Browse Prior Art Database

Method for Improved Process Control of Lubricant Layer Thickness on Thin Film Disks

IP.com Disclosure Number: IPCOM000109948D
Original Publication Date: 1992-Sep-01
Included in the Prior Art Database: 2005-Mar-25
Document File: 1 page(s) / 55K

Publishing Venue

IBM

Related People

Leung, WC: AUTHOR [+4]

Abstract

Thin film disks are coated with a thin layer of organic lubricant whose thickness has to be kept in a small operating window to provide satisfactory durability and stiction performance. Current techniques for monitoring this thickness are very time consuming, so that only a few points can be sampled on a disk. This technique provides a rapid method for process control of lubricant uniformity over the entire disk. We disclose here a simple optical interference technique for measuring lube thickness which permits measurements at a rate limited only by mechanical scanning limits. Thus entire disk surfaces can be mapped in approximately 1 minute. The typical disk structure consists of a substrate, a magnetic thin film which is highly reflective, a protective dielectric overcoat, and a thin lubricant layer.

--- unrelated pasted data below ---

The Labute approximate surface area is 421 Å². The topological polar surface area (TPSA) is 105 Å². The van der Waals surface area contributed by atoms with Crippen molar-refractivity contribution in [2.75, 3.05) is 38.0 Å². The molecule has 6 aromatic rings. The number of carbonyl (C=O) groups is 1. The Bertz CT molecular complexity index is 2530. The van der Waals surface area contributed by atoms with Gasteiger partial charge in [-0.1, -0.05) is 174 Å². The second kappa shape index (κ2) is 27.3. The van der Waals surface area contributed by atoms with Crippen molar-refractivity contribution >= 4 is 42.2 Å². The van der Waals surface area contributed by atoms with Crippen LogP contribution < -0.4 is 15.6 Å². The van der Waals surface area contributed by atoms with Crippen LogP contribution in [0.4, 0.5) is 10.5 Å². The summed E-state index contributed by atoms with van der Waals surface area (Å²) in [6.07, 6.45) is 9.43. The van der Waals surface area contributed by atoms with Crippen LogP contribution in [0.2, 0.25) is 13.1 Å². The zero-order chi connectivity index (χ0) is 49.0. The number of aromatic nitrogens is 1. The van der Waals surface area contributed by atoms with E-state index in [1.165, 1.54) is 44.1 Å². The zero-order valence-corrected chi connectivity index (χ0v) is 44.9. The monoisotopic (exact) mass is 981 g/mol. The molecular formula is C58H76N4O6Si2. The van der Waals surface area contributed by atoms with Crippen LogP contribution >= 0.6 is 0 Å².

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Method for Improved Process Control of Lubricant Layer Thickness on Thin Film Disks

      Thin film disks are coated with a thin layer of organic
lubricant whose thickness has to be kept in a small operating window
to provide satisfactory durability and stiction performance.  Current
techniques for monitoring this thickness are very time consuming, so
that only a few points can be sampled on a disk.  This technique
provides a rapid method for process control of lubricant uniformity
over the entire disk.  We disclose here a simple optical interference
technique for measuring lube thickness which permits measurements at
a rate limited only by mechanical scanning limits.  Thus entire disk
surfaces can be mapped in approximately 1 minute.  The typical disk
structure consists of a substrate, a magnetic thin film which is
highly reflective, a protective dielectric overcoat, and a thin
lubricant layer.  When a collimated light beam is incident on the
disk, beams are reflected at the lubricant surface, the dielectric
overcoat surface, and the magnetic coating surface.  These reflected
beams all interfere and the resultant intensity is determined by the
wavelength of light, the thicknesses of the lube and overcoat layers,
the optical constants of the layers, and the angle of incidence.  By
carefully measuring the reflectivity of the disk with and without
lubricant, using an integrating sphere apparatus and looking at the
difference of the two reflectivities, it is possib...